“The broad goal of Indiana's Criminal Rule 4 is to provide functionality to a criminal defendant's fundamental and constitutionally protected right to a speedy trial.” Austin v. State, 997 N.E.2d 1027, 1037 (Ind. 2013). In reviewing Criminal Rule 4 claims, we review questions of law de novo, and we review factual findings under the clearly erroneous standard. Id. at 1039-40. Criminal Rule 4(A) provides, in relevant part, as follows:
(A) Defendant in Jail. No defendant shall be detained in jail on a charge, without a trial, for a period in aggregate embracing more than six (6) months from the date the criminal charge against such defendant is filed, or from the date of his arrest on such charge (whichever is later); except where a continuance was had on his motion, or the delay was caused by his act, or where there was not sufficient time to try him during such period because of congestion of the court calendar[.] ․ Any defendant so detained shall be released on his own recognizance at the conclusion of the six-month period aforesaid and may be held to answer a criminal charge against him within the limitations provided for in subsection (C) of this rule.
Ind. Crim. Rule 4(A) (emphasis added). Additionally, “[w]hen a continuance is had on motion of the defendant, or delay in trial is caused by his act, any time limitation contained in this rule shall be extended by the amount of the resulting period of such delay caused thereby.” Crim. R. 4(F).
 The parties use the date that Owens was arrested, April 12, 2019, as the relevant starting date for the calculating the days in this case. Under Criminal Rule 4(A), Owens could not be detained in jail pending trial for more than six months from that date “except where a continuance was had on his motion, or the delay was caused by his act[.]” Crim. R. 4(A). Where, as here, Owens moved to continue the scheduled jury trial, the time limitation contained in Criminal Rule 4 was, therefore, “extended by the amount of the resulting period of such delay caused thereby.” Crim. R. 4(F). Specifically, on June 25, 2019, Owens moved to continue the July 2019 trial so that he could depose the State's witnesses. Ultimately, the trial court set the new trial date for May 18, 2020.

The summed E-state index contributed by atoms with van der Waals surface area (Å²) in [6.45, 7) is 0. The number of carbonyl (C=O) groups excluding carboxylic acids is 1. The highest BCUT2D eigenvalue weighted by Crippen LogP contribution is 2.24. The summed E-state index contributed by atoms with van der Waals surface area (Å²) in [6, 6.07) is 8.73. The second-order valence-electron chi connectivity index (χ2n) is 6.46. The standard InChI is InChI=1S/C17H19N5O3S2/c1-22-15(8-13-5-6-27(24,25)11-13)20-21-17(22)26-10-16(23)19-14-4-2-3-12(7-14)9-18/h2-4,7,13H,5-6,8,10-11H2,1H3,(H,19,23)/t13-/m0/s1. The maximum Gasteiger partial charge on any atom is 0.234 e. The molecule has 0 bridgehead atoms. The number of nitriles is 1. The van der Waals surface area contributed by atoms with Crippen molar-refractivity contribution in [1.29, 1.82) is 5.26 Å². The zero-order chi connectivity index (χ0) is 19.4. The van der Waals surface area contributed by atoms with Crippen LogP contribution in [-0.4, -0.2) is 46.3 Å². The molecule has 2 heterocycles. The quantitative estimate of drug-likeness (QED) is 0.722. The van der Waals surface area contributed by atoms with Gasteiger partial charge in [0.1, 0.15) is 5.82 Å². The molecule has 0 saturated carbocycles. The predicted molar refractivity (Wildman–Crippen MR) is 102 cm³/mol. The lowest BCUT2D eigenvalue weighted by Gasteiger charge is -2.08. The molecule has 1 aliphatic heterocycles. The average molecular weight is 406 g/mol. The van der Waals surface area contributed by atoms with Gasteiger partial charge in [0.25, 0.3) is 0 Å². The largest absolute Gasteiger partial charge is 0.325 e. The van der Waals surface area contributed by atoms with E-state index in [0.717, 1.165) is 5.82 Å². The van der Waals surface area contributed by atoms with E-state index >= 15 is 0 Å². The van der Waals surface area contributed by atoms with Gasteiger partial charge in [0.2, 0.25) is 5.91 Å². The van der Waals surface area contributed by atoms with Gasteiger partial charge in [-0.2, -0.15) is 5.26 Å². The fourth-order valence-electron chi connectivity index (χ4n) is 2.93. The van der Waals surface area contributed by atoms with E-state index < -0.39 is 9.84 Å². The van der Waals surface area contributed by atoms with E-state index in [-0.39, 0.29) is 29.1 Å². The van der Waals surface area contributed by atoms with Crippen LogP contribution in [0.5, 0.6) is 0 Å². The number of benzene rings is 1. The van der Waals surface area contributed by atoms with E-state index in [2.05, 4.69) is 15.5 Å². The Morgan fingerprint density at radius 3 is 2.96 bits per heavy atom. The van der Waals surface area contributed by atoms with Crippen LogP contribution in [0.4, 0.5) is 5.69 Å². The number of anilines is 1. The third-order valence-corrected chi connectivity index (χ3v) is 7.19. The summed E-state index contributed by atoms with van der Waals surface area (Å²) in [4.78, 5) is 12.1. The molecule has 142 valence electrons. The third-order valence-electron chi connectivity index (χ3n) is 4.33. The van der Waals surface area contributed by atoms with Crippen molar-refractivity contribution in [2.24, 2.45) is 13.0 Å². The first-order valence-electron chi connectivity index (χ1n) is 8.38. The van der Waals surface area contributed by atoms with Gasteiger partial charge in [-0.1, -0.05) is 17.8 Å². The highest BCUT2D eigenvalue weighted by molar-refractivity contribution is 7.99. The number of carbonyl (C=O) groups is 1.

The parties do not dispute that the time between the date of Owens’ arrest (April 12, 2019) and the date of his motion for a continuance (June 25, 2019), which equates to seventy-four (74) days, would be counted toward the six-month limitation of Criminal Rule 4(A). The disagreement in this case centers on whether the time that elapsed between Owens’ continuance motion (June 25, 2019) until the new trial date (May 18, 2020) should be counted as a delay attributable to Owens, thereby extending the six-month time limitation of Criminal Rule 4(A) by 328 days.
 Owens recognizes that some delay following his continuance motion would be attributable to him. He, however, contends that only the time between his continuance motion (June 25, 2019) to the date that the State requested the trial court to reschedule the trial (January 14, 2020), which totals 203 days, should be attributable to him, while the remaining 125 days from the State's trial scheduling request (January 14, 2020) to the new trial date (May 18, 2020) should be counted toward the six-month limitation of Criminal Rule 4(A). Owens, therefore, contends that the accumulation of the days counted toward the six-month limitation of Criminal Rule 4(A) (125 days plus 74 days, totaling 199 days) would entitle him to release from jail to await his trial.
 The State, on the other hand, argues that the entirety of the 328 days that elapsed between Owens’ continuance motion (June 25, 2019) until the new trial date (May 18, 2020) should be counted as a delay attributable to Owens because the delay was caused by his continuance request. We agree with the State that the trial court properly denied Owens’ Criminal Rule 4(A) motion.